Just to play the devil's advocate...
Most of us here are seriously committed to researching and documenting our
families. We feel that it's important, and that it may even be appreciated
by future generations, even if our own families often view us as harmless
eccentrics bitten by a strange bug.
But we need to keep in mind that not everybody shares our passion. (Just
think back to the last time someone asked you about the family tree and
inadvertently triggered a flood of names and dates. The eyes usually glaze
over by about the second or third minute, right?)
Outside of this "hobby" (obsession?), personal information including their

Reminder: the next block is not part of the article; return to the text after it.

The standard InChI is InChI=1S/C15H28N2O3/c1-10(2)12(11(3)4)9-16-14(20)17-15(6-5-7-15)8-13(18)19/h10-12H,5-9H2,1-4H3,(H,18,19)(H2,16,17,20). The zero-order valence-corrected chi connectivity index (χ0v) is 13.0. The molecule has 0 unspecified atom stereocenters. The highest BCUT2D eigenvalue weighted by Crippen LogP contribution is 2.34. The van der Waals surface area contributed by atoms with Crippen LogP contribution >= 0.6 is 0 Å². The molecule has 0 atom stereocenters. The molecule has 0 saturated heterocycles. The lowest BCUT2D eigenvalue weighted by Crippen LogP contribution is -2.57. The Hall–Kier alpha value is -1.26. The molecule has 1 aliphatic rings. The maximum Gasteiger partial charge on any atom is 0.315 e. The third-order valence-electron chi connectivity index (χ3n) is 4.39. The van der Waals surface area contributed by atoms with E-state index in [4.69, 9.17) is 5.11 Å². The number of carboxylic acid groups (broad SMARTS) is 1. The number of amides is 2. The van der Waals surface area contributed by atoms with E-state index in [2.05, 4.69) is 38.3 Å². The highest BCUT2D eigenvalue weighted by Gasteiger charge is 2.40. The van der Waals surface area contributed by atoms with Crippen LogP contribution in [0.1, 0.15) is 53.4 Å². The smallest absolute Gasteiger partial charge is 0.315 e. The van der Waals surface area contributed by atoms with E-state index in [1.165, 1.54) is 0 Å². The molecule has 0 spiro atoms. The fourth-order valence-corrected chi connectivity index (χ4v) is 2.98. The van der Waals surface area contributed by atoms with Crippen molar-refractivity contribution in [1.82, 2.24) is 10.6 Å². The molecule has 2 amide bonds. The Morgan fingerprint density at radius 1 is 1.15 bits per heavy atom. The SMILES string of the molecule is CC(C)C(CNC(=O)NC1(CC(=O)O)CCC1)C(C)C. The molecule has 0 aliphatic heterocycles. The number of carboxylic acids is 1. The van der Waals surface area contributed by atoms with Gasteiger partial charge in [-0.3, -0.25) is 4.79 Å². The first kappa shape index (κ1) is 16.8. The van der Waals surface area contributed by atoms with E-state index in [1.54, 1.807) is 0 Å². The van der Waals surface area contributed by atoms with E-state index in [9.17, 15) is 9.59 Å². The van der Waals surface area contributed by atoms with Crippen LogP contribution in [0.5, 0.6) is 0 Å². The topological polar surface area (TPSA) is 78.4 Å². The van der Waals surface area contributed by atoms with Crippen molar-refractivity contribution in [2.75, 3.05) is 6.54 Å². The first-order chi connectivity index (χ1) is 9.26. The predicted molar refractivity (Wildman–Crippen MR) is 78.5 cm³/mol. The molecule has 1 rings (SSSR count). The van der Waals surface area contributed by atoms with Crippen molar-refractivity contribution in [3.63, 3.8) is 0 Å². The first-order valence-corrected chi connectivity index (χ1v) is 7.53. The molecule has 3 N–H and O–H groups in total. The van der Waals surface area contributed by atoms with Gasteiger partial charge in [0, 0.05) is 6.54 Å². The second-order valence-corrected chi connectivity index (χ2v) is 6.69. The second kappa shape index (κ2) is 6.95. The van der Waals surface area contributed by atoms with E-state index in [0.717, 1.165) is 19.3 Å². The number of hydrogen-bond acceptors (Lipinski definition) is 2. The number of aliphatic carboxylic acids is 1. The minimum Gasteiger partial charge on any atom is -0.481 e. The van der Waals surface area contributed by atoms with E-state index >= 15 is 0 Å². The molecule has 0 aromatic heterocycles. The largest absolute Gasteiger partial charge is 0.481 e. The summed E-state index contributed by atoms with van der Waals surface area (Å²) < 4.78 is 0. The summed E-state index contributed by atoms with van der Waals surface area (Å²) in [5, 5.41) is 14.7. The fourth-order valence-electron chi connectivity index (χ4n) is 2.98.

name, date of birth, and relationships are not things that normal people
want published. Often stuffed under the heading of "privacy", it also has
to do with precautions against identity theft and other criminal activity,
as well as genuine privacy.
When a person asks for themselves not to be listed, I can understand the
disappointment of the family genealogy addict, but I can't see any
reasonable way to refuse. (It's okay to argue and try to convince, but
the decision is ultimately theirs.) To do otherwise is a gross violation
of their wishes and their right to privacy, which trumps any hobby, no
matter how passionate.
tom klein, Toronto